Saturday, April 14, 2007

Cartoons Aren't Always Funny

In September of 2005, the Danish newspaper Jyllands-Posten published several editorial cartoons depicting the prophet Muhammad. Many of these cartoons were inflammatory, and portrayed Muhammad in a bad light. For example, in one of the more widely circulated cartoons, Muhammad is shown wearing a turban shaped like a bomb. These cartoons angered Muslims, not just because they presented the founder of Islam in a negative way, but also because within Islam, it is blasphemous to depict him period.

The cartoons led to protests Denmark, and a tour of the Muslim world by Danish imams to further publicize what they viewed as discrimination. Their tour, coupled with the republication of the cartoons in other papers around the world, led to violent protests in Muslim countries. The journalists involved received death threats, among them a $11 million bounty offered by Haji Yaqoob Qureishi, a minister in Uttar Pradesh state government in India for anyone who beheads the cartoonists.

The controversy surrounding the cartoons raises several important issues about free speech and religious tolerance. What is the responsibility of a Danish newspaper to respect the religious dictates of a religion not their own? Was the Muslim response valid and justified? Should there be limits on free speech and satire? Is Islam a violent religion by its very nature?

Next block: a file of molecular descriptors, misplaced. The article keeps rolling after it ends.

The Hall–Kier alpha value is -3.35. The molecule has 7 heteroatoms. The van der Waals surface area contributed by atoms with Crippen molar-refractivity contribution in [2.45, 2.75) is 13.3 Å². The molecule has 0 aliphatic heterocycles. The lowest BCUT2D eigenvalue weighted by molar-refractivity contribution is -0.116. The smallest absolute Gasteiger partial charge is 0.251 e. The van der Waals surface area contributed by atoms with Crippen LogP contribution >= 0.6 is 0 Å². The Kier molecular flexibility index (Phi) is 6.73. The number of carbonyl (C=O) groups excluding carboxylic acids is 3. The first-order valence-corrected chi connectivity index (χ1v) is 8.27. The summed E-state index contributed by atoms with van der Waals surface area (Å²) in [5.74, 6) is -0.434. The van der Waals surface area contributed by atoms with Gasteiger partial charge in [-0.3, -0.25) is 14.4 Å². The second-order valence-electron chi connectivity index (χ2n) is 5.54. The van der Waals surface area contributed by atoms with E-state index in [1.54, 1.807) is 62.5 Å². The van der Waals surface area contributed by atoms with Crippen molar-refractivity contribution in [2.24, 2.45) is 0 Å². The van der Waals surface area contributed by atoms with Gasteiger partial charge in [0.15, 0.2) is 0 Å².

When broaching important and heated topics like religion, any reasonable person should maintain a level of caution. People feel very strongly about faith, and as a person of faith, I can understand the impulse to protest the unfair treatment of the religiously observant. The secular West has become all too accustomed to a free reign when it comes to vilifying religion, and frequently overgeneralizes and misunderstands the faithful to its own detriment.

By the same token, religious people are not exempt from criticism simply because they are religious. It would be improper for someone to hide behind their faith as an excuse if he or she is doing something wrong, particularly if that wrongdoing is motivated by religion. It is ironic that the Danish cartoons depicted Muhammad as the leader of a violent religion, and in response, Muslims violently protested the cartoons. The attitude seems to be, "Don't call me violent, or I'll kill you."

The newspaper would have done well not to use the blunt instrument of the editorial cartoon, and instead published a reasoned editorial column regarding Islamic fanaticism. While I am sure this would have generated a negative response in the Muslim community, it would have at least been a more enlightened approach. Intelligent people should be able to discuss religion without resorting to satire, which can be disrespectful, or violence, which is almost never the proper response.

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